This month, I only read one book from the list of books I’ve challenged myself to read this year. This means, that I still have 12 books to go – and 5 months to go. So in August, I have to get some of these read. I hope to read at least two from this list – hopefully three. This doesn’t sound like much – and it isn’t. Except that all the books – almost – I have left on the list are very long books – books like Les MisérablesUnderworld and The Kindly Ones. So you don’t just fly through them in an afternoon. The other thing is that I have bought so many new books this year that I just want to sit down with and dive into. So I have to keep focus, get some of the challenge books read – and reward myself with some of my pretty new books!

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Ken Follett: The Pillars of the Earth (review)

Middle Ages. 12th century. The building of a cathedral. People struggling, starving. Knights fighting for power. Monarchs and monarchs to be fighting over who get to rule. Historical fiction. So not my thing.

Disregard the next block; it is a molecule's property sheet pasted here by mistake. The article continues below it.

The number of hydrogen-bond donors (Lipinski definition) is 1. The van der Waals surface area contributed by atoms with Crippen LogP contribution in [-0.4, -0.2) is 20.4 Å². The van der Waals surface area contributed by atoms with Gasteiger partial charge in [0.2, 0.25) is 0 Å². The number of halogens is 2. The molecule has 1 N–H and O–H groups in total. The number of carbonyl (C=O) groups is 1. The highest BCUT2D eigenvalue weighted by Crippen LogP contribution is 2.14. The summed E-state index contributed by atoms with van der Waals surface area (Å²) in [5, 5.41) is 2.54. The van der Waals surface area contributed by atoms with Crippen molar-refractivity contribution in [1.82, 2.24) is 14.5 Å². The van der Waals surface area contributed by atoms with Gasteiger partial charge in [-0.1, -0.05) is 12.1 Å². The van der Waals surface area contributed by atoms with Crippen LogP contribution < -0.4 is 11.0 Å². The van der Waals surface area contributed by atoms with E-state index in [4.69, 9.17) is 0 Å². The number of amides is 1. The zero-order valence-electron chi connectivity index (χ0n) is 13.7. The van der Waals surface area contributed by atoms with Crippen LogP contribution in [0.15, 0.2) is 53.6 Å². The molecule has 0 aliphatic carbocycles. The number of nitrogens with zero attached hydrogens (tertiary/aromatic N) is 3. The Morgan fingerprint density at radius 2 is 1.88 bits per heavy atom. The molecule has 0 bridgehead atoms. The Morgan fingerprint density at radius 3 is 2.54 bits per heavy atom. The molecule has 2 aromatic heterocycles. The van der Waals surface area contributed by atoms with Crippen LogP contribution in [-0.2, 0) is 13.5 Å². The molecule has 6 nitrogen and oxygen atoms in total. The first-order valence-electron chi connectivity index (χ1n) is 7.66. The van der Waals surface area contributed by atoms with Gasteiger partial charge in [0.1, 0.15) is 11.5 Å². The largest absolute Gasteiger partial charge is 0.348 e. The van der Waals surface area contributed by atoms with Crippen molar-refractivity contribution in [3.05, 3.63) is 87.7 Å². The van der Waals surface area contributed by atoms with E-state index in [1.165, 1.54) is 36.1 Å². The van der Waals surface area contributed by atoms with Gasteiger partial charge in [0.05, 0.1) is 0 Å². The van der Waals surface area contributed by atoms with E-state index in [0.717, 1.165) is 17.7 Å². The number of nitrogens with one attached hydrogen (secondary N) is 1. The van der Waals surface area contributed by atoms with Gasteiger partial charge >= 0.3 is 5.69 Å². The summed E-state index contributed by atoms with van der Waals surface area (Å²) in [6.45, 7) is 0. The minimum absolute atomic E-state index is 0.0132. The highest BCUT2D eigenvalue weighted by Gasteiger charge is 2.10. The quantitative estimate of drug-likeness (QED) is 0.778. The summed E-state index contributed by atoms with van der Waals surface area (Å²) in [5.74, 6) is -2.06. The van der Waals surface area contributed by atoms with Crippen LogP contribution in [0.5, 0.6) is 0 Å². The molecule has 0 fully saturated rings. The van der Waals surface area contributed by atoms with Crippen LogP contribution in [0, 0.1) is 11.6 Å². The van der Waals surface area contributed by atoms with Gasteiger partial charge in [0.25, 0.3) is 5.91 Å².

I was given this book as a gift, years ago. It has stood on my shelf ever since. For the first several years, I really didn’t care to read it. I just wasn’t interested. But slowly, I became more interested. I must admit that Oprah saying she loved it, was a push for me to read it – mostly because she said it wasn’t her thing either. Also, the publication of the first volume of his Century Trilogy peaked my interest in Follett’s work. So I put The Pillars of the Earth on the list of books I definitely wanted to read this year. I must admit I have been dreading it a bit but finally, it just felt right to start reading it – and well, now I  kind of regret not having read it earlier.